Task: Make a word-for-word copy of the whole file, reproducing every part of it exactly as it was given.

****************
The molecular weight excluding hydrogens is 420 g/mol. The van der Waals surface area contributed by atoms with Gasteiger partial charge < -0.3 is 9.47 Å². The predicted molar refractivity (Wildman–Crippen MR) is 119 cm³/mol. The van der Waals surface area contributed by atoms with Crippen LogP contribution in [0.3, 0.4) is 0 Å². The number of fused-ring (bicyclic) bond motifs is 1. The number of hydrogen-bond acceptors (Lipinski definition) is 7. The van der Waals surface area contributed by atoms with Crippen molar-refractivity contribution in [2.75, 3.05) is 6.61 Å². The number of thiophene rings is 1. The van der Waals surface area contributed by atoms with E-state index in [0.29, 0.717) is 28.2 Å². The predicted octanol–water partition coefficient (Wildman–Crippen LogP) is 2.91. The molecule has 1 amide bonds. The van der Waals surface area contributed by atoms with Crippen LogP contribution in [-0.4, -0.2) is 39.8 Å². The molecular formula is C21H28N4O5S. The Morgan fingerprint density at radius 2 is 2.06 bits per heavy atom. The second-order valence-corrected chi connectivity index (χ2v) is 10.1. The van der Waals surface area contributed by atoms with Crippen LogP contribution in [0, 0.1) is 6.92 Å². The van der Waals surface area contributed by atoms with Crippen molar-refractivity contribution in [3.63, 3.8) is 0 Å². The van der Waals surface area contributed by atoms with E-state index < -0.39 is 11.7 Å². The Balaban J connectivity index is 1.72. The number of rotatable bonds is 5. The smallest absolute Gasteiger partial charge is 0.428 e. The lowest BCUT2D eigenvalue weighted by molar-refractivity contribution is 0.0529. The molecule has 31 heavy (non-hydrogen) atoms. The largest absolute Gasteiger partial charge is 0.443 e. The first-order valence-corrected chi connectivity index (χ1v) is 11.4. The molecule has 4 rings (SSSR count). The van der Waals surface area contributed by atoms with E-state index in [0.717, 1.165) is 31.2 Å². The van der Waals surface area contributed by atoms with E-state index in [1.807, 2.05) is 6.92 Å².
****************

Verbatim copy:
The molecular weight excluding hydrogens is 420 g/mol. The van der Waals surface area contributed by atoms with Gasteiger partial charge < -0.3 is 9.47 Å². The predicted molar refractivity (Wildman–Crippen MR) is 119 cm³/mol. The van der Waals surface area contributed by atoms with Crippen LogP contribution in [0.3, 0.4) is 0 Å². The number of fused-ring (bicyclic) bond motifs is 1. The number of hydrogen-bond acceptors (Lipinski definition) is 7. The van der Waals surface area contributed by atoms with Crippen molar-refractivity contribution in [2.75, 3.05) is 6.61 Å². The number of thiophene rings is 1. The van der Waals surface area contributed by atoms with E-state index in [0.29, 0.717) is 28.2 Å². The predicted octanol–water partition coefficient (Wildman–Crippen LogP) is 2.91. The molecule has 1 amide bonds. The van der Waals surface area contributed by atoms with Crippen LogP contribution in [-0.4, -0.2) is 39.8 Å². The molecular formula is C21H28N4O5S. The Morgan fingerprint density at radius 2 is 2.06 bits per heavy atom. The second-order valence-corrected chi connectivity index (χ2v) is 10.1. The van der Waals surface area contributed by atoms with Crippen LogP contribution in [0, 0.1) is 6.92 Å². The van der Waals surface area contributed by atoms with Crippen molar-refractivity contribution in [3.63, 3.8) is 0 Å². The van der Waals surface area contributed by atoms with E-state index < -0.39 is 11.7 Å². The Balaban J connectivity index is 1.72. The number of rotatable bonds is 5. The smallest absolute Gasteiger partial charge is 0.428 e. The lowest BCUT2D eigenvalue weighted by molar-refractivity contribution is 0.0529. The molecule has 31 heavy (non-hydrogen) atoms. The largest absolute Gasteiger partial charge is 0.443 e. The first-order valence-corrected chi connectivity index (χ1v) is 11.4. The molecule has 4 rings (SSSR count). The van der Waals surface area contributed by atoms with E-state index in [0.717, 1.165) is 31.2 Å². The van der Waals surface area contributed by atoms with E-state index in [1.807, 2.05) is 6.92 Å².